Sean Payton and Roger Goodell met for over four hours on Monday afternoon in Goodell's office. Over. Four. Hours.
They talked and hashed and talked some more. In that meeting, Payton took responsibility for much of what happened in the case now, and forever, known as Bountygate.
After that four-hour-plus meeting, it was decided that Payton would be reinstated. His suspension lasted 281 days.
Thus, it's over. Bountygate is finally done.
The reinstatement of Payton by Goodell was the final move of this long, sordid case that began seemingly in the 17th century. It never seemed like it would end. It never seemed like the lawsuits and charges and counter-charges would ever stop. But they have.
We can talk about the lessons learned, but that would take days. The most important thing to emerge from this case -- whether you believe the Saints were guilty or not -- is the following.
Because of this case, there may never be bounties again.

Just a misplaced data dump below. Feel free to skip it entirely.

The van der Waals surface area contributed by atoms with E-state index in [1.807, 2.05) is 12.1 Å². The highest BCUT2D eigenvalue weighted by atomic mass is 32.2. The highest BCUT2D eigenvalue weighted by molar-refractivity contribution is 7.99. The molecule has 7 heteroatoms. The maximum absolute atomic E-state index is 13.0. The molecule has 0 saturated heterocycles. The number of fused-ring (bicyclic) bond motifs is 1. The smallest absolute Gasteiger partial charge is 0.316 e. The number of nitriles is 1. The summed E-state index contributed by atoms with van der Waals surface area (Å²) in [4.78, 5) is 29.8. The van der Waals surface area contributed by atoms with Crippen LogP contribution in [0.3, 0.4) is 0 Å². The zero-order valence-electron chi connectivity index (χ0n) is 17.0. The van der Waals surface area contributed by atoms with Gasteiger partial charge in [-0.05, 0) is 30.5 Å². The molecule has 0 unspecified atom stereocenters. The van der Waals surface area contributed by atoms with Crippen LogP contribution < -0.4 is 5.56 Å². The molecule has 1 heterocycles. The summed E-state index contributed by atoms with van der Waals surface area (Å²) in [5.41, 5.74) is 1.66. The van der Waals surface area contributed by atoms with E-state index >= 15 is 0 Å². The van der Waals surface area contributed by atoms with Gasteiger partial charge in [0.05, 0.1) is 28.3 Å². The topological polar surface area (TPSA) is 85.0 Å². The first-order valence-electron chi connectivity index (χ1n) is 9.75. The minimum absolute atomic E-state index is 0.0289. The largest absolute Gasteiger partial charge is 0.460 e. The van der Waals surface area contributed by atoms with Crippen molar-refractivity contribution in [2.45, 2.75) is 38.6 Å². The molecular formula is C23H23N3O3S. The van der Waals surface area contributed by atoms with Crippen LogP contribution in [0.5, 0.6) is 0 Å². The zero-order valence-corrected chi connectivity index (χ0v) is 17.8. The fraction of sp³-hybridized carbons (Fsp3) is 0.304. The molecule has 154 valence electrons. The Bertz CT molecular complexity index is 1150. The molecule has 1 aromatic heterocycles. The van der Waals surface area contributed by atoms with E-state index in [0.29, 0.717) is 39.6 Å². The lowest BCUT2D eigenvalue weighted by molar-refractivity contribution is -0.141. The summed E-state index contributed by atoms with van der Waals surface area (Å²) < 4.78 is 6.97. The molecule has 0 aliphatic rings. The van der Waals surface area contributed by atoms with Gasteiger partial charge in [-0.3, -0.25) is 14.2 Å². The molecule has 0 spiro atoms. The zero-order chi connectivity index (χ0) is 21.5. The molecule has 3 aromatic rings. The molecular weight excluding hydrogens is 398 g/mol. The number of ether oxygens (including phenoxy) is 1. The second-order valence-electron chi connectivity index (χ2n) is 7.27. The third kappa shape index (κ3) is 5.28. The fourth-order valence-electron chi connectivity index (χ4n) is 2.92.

The practice of paying for big hits or knockouts or, more specifically, the practice of turning pay-to-injure hits into a form of capitalism, will probably never happen again. No coach or player will want to risk it.
Repeat: No one will risk happening to them what happened to New Orleans. No one.
I've been asking players and coaches over the past few months if they believe paying for performance or paying for big hits is dead, and everyone says yes. Now, to some degree, of course they're going to say that. But people I trust say those types of things are done.
In the end, despite all of the crazy turns this case took, and all the damage done to many different people, something good came out of it.
Bounties of any kind, in all probability, are dead.
Originally posted by Mike Freeman on CBSSports.com